AUA 2018: Active Surveillance of Prostate Cancer in African Americans during the MRI Era

San Francisco, CA ( Active surveillance has received relatively widespread uptake. However, uptake has been slower in the United States than in many other Western countries. One of the reasons for this may relate to the fear of undiagnosed aggressive disease. As African American men are more likely to have adverse pathologic findings at the time of radical prostatectomy and increased rates of biochemical recurrence after RP, urologists may be wary of the risk of aggressive disease in these men. Such concern may however expose these men to a greater risk of over treatment. In a podium presentation at the American Urologic Association Annual Meeting, Dr. Bloom and colleagues examined the role the AS in African-American men undergoing MRI-fusion biopsy. 

Using their institutional, prospectively-maintained database, the authors identified all men who underwent MRI-guided fusion biopsy between 2007 and 2016 and subsequently went on to active surveillance. Patients with Gleason Grade Group 1 or 2 were included. The AS protocol for these men included annual PSA, DRE, and MRI with biopsy performed where warranted by clinical circumstances.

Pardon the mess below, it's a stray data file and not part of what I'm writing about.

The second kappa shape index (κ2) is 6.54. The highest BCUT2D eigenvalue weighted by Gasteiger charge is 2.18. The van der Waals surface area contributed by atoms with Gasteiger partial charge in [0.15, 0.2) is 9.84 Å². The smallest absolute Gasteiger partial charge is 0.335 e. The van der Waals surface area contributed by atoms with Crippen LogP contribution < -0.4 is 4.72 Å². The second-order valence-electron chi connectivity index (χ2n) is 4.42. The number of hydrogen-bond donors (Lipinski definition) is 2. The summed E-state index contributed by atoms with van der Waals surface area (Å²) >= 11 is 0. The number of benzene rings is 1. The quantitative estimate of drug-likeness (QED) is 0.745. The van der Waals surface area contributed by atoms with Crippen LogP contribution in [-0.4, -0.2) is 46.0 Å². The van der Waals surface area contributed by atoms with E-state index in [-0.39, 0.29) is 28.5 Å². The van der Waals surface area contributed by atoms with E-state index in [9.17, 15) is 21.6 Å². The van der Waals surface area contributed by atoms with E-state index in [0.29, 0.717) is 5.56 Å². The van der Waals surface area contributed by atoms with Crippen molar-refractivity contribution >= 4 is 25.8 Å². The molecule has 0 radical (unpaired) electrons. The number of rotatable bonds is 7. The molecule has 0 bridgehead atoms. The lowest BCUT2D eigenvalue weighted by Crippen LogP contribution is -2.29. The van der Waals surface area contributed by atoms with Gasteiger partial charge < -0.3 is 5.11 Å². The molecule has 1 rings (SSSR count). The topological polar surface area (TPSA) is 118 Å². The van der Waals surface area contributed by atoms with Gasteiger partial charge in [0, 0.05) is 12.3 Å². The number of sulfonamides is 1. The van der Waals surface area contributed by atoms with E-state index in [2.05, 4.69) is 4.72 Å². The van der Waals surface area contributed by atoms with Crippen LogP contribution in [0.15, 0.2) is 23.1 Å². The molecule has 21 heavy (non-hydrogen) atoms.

The authors identified 289 eligible men, of whom 33 (11%) were African-American. Men were followed for a median of 27 months. African American men were younger than their non- African American counterparts at the initiation of AS (59 vs 63 years, p=0.004). However, PSA (7.5 vs 6.0, p=0.07), number of MRI visible lesions (2.15 vs 2.20, p=0.85), largest lesion size (1.2 vs 1.2cm, p=0.91), percentage biopsy core involved (11 vs 13%, p=0.42) and percentage Gleason Grade Group 2 (21 vs 28%, p=0.43) did not significantly differ. Additionally, unlike prior reports, there was no difference in the rates of anterior tumors. 

Pathological upgrading occurred at a similar rate in African-American men (median time 57 months) and non-African American men (63 months; p=0.4). 

As this report comes from a single, referral center, referral patterns and biases need to be considered. 

The authors conclude that, while African American men present at a younger age, tumor characteristics are similar to non-African American men and rates of upgrading are similar while on AS. Thus, AS is a reasonable option for African American men, in the context, when fusion biopsy is performed. 

Presented By: Jonathan B. Bloom 
Co-authors: Sam Gold, Graham Hale, Kareem Rayn, Joseph Baiocco, Sherif Mehralivand, Vladimir Valera, Clayton Smith, Marcin Czarniecki, Sam Gold, Bradford J. Wood, Howard L. Parnes, Peter L. Choyke, Baris Turkbey, Peter A. Pinto 

Written by: Christopher J.D. Wallis, Urology Resident, University of Toronto, Twitter: @WallisCJDat the 2018 AUA Annual Meeting - May 18 - 21, 2018 – San Francisco, CA USA